A Sea Change in Climate Politics

Something strange has happened in Florida: Rising seas have changed GOP views.

There was a surprise question about climate change at the last Republican debate.  What was surprising wasn’t the question itself.  Instead, it was the source of the question: Tomás Regalado, the Republican mayor of Miami. It turns out that this wasn’t a fluke.

Regalado and the Republican mayor of Miami Beach have spoken out in an op. ed. about climate change:

“The overwhelming scientific consensus is that the rising sea levels are caused by the planet warming, that the burning of fossil fuels is driving this warming, and that we need to act quickly to avoid the worst impacts ahead.

These are the facts. We shouldn’t waste time debating them.”

Or consider this, from a Republican Congressman:
“Rising sea levels and the erosion of our coastal communities have made it abundantly clear that South Florida is at the frontline of climate change. . . . If we want to diminish the impact that greenhouse gases will continually have on our planet over the next century, the effort to constrain carbon emissions must be expanded.”
These politicians are responding not only to climate realities but to political ones. According to a University of Texas survey,  81% of Floridians believe that climate change is happening now.  That’s even harder for a politician to ignore than the rising oceans.
Floridians have a good reason to be worried.  A report issued jointly by Broward, Miami-Dade, Monroe, and Palm Beach Counties says that sea levels along the South Coast could rise by as much as six feet by 2100 unless carbon emissions are contained.  That’s about the height of Miami above sea level.  Much of South Florida is only three feet above sea level.  And even today, there are increasing problems of salt water intrusion and flooding. It’s heartening to see that Republicans in the Sunshine State are no longer trying to bury their heads in state’s ample array of sand beaches.  Maybe this is the start of a national trend.

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Reader Comments

6 Replies to “A Sea Change in Climate Politics”

  1. But Rubio responded, “as far as a law that we can pass in Washington to change the weather, there’s no such thing.” And he’s one of the less crazy Rs!

  2. Prof. Farber, this is all well and good BUT, the reality is that we are not moving nearly fast enough to prevent life on earth from becoming unacceptable for our newest generations.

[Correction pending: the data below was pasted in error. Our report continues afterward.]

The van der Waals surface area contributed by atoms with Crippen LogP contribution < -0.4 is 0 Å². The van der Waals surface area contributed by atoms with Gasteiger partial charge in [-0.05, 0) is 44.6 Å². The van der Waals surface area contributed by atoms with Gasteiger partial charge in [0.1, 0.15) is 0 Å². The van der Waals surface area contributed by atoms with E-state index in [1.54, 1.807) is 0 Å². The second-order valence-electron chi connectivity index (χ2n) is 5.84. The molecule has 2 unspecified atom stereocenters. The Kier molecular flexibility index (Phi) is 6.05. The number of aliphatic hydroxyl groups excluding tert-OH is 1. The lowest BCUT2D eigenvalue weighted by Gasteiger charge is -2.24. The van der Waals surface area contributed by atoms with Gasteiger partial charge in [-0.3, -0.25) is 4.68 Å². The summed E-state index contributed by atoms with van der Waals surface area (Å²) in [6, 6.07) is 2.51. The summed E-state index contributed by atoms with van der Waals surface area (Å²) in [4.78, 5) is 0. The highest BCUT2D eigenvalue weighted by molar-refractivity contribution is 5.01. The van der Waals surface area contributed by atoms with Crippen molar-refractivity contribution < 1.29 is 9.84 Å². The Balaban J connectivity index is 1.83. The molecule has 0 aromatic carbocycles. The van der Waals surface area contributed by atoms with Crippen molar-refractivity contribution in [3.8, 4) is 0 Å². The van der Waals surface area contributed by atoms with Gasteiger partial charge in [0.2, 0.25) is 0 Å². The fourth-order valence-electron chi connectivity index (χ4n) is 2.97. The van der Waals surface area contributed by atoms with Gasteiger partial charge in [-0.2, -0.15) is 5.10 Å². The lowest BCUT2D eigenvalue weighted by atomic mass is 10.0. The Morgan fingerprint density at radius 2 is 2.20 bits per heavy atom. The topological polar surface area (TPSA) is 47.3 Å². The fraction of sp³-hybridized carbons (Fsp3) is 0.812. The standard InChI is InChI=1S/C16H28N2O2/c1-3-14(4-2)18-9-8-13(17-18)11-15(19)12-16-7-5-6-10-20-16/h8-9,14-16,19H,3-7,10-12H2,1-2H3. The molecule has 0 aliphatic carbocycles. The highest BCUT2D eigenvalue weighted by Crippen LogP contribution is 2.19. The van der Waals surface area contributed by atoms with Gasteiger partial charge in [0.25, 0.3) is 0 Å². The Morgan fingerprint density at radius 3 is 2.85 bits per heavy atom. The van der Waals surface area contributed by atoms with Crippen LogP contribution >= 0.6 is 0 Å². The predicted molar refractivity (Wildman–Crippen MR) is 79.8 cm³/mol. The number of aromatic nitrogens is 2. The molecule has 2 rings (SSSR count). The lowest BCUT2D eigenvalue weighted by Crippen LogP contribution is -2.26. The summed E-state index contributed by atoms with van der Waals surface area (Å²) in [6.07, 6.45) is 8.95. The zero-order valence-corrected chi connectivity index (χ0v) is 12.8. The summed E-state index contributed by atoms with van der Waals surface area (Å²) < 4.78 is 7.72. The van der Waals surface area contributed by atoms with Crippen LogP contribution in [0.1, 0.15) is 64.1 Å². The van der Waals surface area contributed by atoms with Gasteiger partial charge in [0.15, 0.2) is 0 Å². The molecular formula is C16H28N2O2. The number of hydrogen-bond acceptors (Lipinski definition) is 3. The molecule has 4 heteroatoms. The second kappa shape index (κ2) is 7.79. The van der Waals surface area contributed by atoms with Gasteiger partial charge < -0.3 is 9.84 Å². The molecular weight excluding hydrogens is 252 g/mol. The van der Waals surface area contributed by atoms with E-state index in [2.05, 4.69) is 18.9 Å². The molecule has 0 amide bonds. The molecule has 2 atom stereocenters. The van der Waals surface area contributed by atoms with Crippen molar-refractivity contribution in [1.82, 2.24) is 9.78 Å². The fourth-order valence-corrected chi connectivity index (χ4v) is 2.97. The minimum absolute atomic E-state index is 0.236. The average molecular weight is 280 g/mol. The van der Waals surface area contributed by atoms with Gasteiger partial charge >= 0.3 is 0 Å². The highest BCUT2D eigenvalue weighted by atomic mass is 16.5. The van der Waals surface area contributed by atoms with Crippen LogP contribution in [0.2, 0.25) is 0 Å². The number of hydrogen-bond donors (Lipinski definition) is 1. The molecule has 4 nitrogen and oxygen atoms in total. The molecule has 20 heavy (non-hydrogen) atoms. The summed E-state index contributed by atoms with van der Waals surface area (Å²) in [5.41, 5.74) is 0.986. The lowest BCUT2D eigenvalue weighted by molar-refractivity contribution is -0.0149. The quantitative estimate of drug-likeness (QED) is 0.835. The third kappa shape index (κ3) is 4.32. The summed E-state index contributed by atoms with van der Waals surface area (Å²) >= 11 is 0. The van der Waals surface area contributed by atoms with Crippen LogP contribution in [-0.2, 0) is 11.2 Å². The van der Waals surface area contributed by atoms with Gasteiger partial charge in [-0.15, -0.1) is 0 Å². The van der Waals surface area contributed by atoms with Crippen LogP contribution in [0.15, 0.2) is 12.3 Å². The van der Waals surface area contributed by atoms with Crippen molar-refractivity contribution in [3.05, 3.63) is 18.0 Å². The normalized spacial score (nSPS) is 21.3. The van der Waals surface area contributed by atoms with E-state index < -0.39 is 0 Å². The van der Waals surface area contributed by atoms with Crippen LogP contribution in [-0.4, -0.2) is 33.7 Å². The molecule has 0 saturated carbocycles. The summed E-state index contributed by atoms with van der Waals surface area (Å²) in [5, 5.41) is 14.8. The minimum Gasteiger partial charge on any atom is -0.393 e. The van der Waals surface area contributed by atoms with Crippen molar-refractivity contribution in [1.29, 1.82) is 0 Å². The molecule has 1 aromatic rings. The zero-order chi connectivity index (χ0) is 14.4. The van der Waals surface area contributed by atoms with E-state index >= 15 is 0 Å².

It’s time to focus totally on solutions that must be implemented today and make them happen BUT, we only keep proving that we are fatally incompetent because, as evolutionary biologists and we keep proving, we are incapable of protecting our future.

    Does Legal Planet have a way to make the right things happen, because writing about our problems isn’t working?

    1. Dear Anthony,
      Don’t worry, there has been no significant rise in sea level, this is merely another exaggeration of commonly accepted climate propaganda and fear mongering. I grew up in south Florida and for years there has been a problem of soil subsidence due to withdrawal of groundwater which may cause some flooding and poor drainage conditions. Climate kooks have incorrectly blamed this problem on rising sea levels. There is nothing that Prof. Farber and Legal Planet can do to fix south Florida. The true objective of climate practitioners is the quest for funds to sustain their lazy, sloppy, fraudulent “scholarship.”

      1. BQRQ, thanks for proving that we must find better ways to motivate people to save our planet for our newest and all future generations.

        1. Anthony,
          How does anyone motivate people to save our planet when we are confronted by more imminent and personal threats such as terrorism, economic decline, moral decay, poverty, despair, crime and war?

          1. BQRQ, true, those are some of the horrendous problems we must solve as part of saving the planet, and they shall be made increasingly worse by global warming if we continue to ignore that fact of life today.

            Thus one of the gravest threats to the human race today is that we don’t have enough people who will solve and implement solutions as their highest priority.

            All of our institutions are failing to save the human race.

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About Dan

Dan Farber has written and taught on environmental and constitutional law as well as about contracts, jurisprudence and legislation. Currently at Berkeley Law, he has al…

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About Dan

Dan Farber has written and taught on environmental and constitutional law as well as about contracts, jurisprudence and legislation. Currently at Berkeley Law, he has al…

READ more